Reasoning about the antecedents of emotions:

Bayesian causal inference over an intuitive theory of mind

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All of the raw behavioral data, analyses, and models related to this submission are available here:
Anonymized Github Repository.
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UPDATE March-10: the anonymous code repo service ( I used to host this project for double-blind review appears to be down. The complete project will be available on github once the review process is complete.

We artificially separated the perceptual information from context information in recordings of a televised British gameshow called Golden Balls. Every episode of Golden Balls culminates with two contestants playing a dramatic one-shot instantiation of the Prisoner's Dilemma. Each player is given a choice to "Split" or "Steal" a jackpot (in standard Prisoner's Dilemma notation, to "Cooperate" or "Defect", respectively). If both decide to Cooperate, they each receive half of the jackpot. If one player instead chooses Defect, that player wins the entire jackpot and the other player who chose Cooperate leaves with nothing. If both players choose Defect, both get nothing. Players negotiate with each other in front of a live audience in an attempt to convince the other to make a choice that is financially disadvantageous (to cooperate). Each player makes a decision in private, then they simultaneously reveal their choices, all while being filmed.

The game is emotionally evocative by design. When the choices are revealed, in front of an audience, players discover whether they have won or lost real and often substantial sums of money; and also whether they have successfully cooperated, successfully duped, been duped by, or failed to dupe the other player. The TV cameras capture their spontaneous unscripted dynamic expressions, including changes of posture and expression of the player's face, shoulders, upper bodies and hands.

We generated 88 videos of players who participated in the final round of the 5th season of the Golden Balls gameshow, which aired in 2009 (footage of the show was provided by Endemol UK). Videos were 5 seconds in duration, each depicting a single player's expressions, by splicing together footage from the moments surrounding the climatic reveal. The four outcomes were represented equally in the stimuli (N=22 for each outcome), reflecting the true distribution of play---across all 287 broadcast episodes (players were 53% likely to Cooperate, and the decisions of the two opposing players in game were statistically independent of each other). Each video silently showed a single person anticipating and reacting to a game outcome, but overt cues as to the players' decisions and the outcome of the game were masked.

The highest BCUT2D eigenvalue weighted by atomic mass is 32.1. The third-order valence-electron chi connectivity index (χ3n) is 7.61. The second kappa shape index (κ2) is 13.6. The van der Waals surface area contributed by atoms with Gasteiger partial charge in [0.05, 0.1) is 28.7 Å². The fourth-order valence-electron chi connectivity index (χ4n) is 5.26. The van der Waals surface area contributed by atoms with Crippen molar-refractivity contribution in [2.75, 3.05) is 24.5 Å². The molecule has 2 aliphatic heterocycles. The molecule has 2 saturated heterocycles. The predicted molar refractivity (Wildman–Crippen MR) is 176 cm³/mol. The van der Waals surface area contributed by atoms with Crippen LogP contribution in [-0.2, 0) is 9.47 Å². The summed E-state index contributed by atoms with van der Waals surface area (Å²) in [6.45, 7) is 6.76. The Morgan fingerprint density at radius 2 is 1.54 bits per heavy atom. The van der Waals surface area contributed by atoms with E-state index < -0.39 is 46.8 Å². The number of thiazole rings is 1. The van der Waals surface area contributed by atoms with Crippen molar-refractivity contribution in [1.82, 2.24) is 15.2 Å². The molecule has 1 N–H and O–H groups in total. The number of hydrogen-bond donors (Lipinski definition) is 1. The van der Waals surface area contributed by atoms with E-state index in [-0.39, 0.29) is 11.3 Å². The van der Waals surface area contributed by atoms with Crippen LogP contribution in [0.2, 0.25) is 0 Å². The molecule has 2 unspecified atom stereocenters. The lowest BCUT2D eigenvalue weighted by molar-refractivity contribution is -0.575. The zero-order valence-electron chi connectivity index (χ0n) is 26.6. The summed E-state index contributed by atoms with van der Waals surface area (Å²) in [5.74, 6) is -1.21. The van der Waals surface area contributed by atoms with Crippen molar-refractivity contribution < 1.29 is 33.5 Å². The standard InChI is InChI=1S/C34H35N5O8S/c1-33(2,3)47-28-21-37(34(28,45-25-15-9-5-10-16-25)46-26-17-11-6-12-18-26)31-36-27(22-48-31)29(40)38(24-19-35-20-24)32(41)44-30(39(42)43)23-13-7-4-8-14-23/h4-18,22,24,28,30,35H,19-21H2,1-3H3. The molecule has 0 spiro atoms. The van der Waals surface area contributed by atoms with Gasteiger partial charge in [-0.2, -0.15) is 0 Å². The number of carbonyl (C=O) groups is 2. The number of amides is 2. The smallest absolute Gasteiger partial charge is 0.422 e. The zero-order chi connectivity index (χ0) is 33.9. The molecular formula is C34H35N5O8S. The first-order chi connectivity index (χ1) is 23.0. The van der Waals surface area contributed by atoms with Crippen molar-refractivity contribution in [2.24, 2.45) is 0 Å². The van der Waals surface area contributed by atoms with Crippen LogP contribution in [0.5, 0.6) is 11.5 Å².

summary of empirical datasets
In the example shown, the focal player Cooperated and her opponent Defected. Thus, the game outcome is CD; and the focal player received nothing while her opponent won the entire jackpot. In Dataset 1, observers guessed what actions (a in {CC, CD, DC, DD}) the players chose given a single player's dynamic expressions (x). In Datasets 2 an 3, observers judged the intensity that players would feel 20 fine-grained emotions on continuous scales. Observers rated all 20 emotions during every trial. In Dataset 2, observers predicted a player's emotions based on a description of the game outcome. In Dataset 3, observers watched a 5-second videos of players' dynamics expressions.

Emotion Reasoning - Stimuli Demos

Training Video (requires audio)

Participants where informed about the rules of the game. This included watching an example of a player dyad negotiating before revealing their decisions:

Spontaneous Dynamic Expressions

In Datasets 1 and 3, participants viewed 5-second expression videos. Each video depicts a single player's spontaneous expressions. Each video features a single player's reaction in the moments leading up to, and following, the game's climatic reveal. The first 2 seconds consist of footage featuring the player immediately prior to the decisions being revealed, and the remaining 3 seconds is composed of footage of the player reacting to the outcome. The raw footage was cropped and/or masked such that only a single player was visible in a given video. Overt cues as to the players' decisions were occluded. The broadcast footage regularly cut between the two players, so the 5 seconds of footage was gathered by taking the scenes of the player most temporally proximal to moment where the players simultaneously present their decisions to each other, the crowd, and the cameras.

Dynamic Expression Demo 1

Dynamic Expression Demo 2

Dynamic Expression Demo 3

Dynamic Expression Demo 4